The global economic crisis is presenting a new set of challenges for the business owner seeking an exit as well as for the discerning buyer. Press reports indicate a larger than usual number of businesses on the market and a decrease in successful transactions as vendors cling to pre-crisis valuations and forecasts.
One of the key issues affecting transactions in this climate is that historical results are no longer viewed as a reliable indicator of near-term performance – at least not to the same extent. This significantly increases buyer risk, which serves to either reduce the market value of the business or requires some compromise on the part of the vendor.
I normally have an issue with earn-outs, particularly when they are used by the canny buyer to 100% fund the purchase of the business over a number of years from earnings. A vendor would be right to question whether they are selling their business or giving it away in these scenarios. However, as a mechanism for offsetting this increased risk and locking in a future exit, earn-outs can actually work to the advantage of both buyer and seller in this more volatile climate.
Expectations for many enterprises are nothing short of grim in 2009, so an earn-out based transaction should be structured to allow for the forecast upswing in 2010. For example, the consideration payable could be split into three tranches over a 2-year period, with 30% up front and the balance at risk based on future performance (with a heavier weighting to year 2 performance). This both incentivises the vendor to remain in the business and drive performance for longer, and leaves the business in the best possible shape for the buyer at the end of the earn-out.
With this structure for the transaction, historical results can still be used as a guide with normal multiples applied (still allowing for the “2 point gap” between multiplier and earn-out period e.g. 5 x EBIT with a 3-year earn-out, 4 x EBIT with a 2-year earn-out, 3 x EBIT with a 1-year earn-out, etc.).
Of course this doesn’t apply to all businesses. There are those that fall into the recession-proof “non-discretionary spending” category to which normal models still apply – healthcare, grocery and government suppliers, for example – whose values have remained steady or even increased as they offer a safer investment for buyers in tougher conditions.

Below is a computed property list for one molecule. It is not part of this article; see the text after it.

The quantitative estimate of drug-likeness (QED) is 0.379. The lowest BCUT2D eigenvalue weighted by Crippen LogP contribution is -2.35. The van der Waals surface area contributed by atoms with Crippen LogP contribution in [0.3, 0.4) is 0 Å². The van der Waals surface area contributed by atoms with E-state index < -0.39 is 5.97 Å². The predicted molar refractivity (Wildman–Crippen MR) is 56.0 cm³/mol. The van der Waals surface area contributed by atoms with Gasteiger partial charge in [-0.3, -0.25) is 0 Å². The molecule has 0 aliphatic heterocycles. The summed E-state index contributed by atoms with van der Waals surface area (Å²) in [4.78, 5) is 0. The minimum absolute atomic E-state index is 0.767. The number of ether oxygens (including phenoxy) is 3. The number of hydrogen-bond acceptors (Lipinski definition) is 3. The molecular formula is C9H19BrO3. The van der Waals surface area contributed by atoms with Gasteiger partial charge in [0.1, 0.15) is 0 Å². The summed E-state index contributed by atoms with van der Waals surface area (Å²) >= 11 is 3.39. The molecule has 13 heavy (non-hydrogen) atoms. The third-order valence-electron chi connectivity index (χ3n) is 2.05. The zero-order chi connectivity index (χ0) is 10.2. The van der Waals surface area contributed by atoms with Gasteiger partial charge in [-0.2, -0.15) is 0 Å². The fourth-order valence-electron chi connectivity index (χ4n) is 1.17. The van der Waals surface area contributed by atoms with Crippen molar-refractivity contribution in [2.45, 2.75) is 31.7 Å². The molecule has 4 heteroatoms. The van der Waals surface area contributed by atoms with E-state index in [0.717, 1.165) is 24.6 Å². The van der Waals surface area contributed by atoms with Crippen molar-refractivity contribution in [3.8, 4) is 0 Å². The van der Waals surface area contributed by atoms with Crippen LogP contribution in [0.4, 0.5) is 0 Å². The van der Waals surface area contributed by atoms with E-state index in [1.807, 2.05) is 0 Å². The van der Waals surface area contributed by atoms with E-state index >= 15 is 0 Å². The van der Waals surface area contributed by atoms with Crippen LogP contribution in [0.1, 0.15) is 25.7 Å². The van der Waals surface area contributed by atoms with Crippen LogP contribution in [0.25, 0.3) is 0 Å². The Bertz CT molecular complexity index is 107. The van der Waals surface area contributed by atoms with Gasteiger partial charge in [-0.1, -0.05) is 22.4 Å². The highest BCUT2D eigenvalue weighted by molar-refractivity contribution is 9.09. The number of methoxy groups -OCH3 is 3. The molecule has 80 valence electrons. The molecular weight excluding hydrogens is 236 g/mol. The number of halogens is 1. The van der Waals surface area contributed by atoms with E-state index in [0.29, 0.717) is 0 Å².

2009 presents excellent conditions for negotiating an exit transaction, despite the doom and gloom pervading the media. The forecast rise in unemployment will have the effect of increasing self-employment and newly-redundant employees investing their payouts in SMEs as a way of buying an income stream, so we expect a new breed of buyer to enter the market to sit alongside the more traditional corporate and private-equity backed firms. According to the Australian Financial Review on 12 January 2009, “the same phenomenon emerged in the 1991 recession”.
All indications are that it is going to be a tough year, but it may not be as bad as many are suggesting. And when considering a short-term exit, transactions can be structured to still achieve the best possible outcome regardless of the environment.
Andrew Cassin is an Exit Advisor and Business Broker licensed in Queensland, New South Wales and Victoria. His company, Acquisiti is premium business brokerage and advisory firm, providing services aimed at maximising the exit result for its clients. Andrew holds a Bachelor of Business and has pursued post-graduate studies in financial services, corporate governance, mergers & acquisitions, and change management. For more information contact Andrew via email at firstname.lastname@example.org